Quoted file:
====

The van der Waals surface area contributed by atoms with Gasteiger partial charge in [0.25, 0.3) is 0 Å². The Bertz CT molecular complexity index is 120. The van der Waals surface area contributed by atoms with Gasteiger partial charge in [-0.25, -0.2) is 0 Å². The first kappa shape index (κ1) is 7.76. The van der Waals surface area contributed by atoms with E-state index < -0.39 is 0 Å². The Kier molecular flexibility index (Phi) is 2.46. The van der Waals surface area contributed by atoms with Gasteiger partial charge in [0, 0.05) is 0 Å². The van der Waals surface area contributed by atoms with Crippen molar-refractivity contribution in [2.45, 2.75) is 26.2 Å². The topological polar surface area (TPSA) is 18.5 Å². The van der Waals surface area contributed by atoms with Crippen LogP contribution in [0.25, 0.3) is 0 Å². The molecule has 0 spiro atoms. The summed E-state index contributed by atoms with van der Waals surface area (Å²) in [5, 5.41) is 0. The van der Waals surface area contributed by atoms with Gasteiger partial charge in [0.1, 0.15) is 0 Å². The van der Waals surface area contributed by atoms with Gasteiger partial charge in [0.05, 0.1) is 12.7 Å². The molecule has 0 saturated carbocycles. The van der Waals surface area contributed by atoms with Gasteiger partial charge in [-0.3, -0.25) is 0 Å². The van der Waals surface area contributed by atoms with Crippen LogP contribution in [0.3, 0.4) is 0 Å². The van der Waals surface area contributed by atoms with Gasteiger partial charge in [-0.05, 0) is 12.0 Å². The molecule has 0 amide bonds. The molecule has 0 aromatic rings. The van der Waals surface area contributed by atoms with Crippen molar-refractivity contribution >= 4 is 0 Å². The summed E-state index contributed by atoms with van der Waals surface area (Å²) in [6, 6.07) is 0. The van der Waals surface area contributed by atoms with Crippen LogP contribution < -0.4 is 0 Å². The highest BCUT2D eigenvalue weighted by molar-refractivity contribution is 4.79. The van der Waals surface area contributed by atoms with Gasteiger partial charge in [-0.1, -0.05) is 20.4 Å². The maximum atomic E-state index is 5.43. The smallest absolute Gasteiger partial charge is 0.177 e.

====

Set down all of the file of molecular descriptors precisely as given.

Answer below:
The van der Waals surface area contributed by atoms with Gasteiger partial charge in [0.25, 0.3) is 0 Å². The Bertz CT molecular complexity index is 120. The van der Waals surface area contributed by atoms with Gasteiger partial charge in [-0.25, -0.2) is 0 Å². The first kappa shape index (κ1) is 7.76. The van der Waals surface area contributed by atoms with E-state index < -0.39 is 0 Å². The Kier molecular flexibility index (Phi) is 2.46. The van der Waals surface area contributed by atoms with Gasteiger partial charge in [0, 0.05) is 0 Å². The van der Waals surface area contributed by atoms with Crippen molar-refractivity contribution in [2.45, 2.75) is 26.2 Å². The topological polar surface area (TPSA) is 18.5 Å². The van der Waals surface area contributed by atoms with Crippen LogP contribution in [0.25, 0.3) is 0 Å². The molecule has 0 spiro atoms. The summed E-state index contributed by atoms with van der Waals surface area (Å²) in [5, 5.41) is 0. The van der Waals surface area contributed by atoms with Gasteiger partial charge in [0.1, 0.15) is 0 Å². The van der Waals surface area contributed by atoms with Gasteiger partial charge in [0.05, 0.1) is 12.7 Å². The molecule has 0 saturated carbocycles. The van der Waals surface area contributed by atoms with Gasteiger partial charge in [-0.3, -0.25) is 0 Å². The van der Waals surface area contributed by atoms with Crippen LogP contribution in [0.3, 0.4) is 0 Å². The van der Waals surface area contributed by atoms with Gasteiger partial charge in [-0.05, 0) is 12.0 Å². The molecule has 0 amide bonds. The molecule has 0 aromatic rings. The van der Waals surface area contributed by atoms with Crippen molar-refractivity contribution >= 4 is 0 Å². The summed E-state index contributed by atoms with van der Waals surface area (Å²) in [6, 6.07) is 0. The van der Waals surface area contributed by atoms with Crippen LogP contribution < -0.4 is 0 Å². The highest BCUT2D eigenvalue weighted by molar-refractivity contribution is 4.79. The van der Waals surface area contributed by atoms with Gasteiger partial charge in [-0.1, -0.05) is 20.4 Å². The maximum atomic E-state index is 5.43. The smallest absolute Gasteiger partial charge is 0.177 e.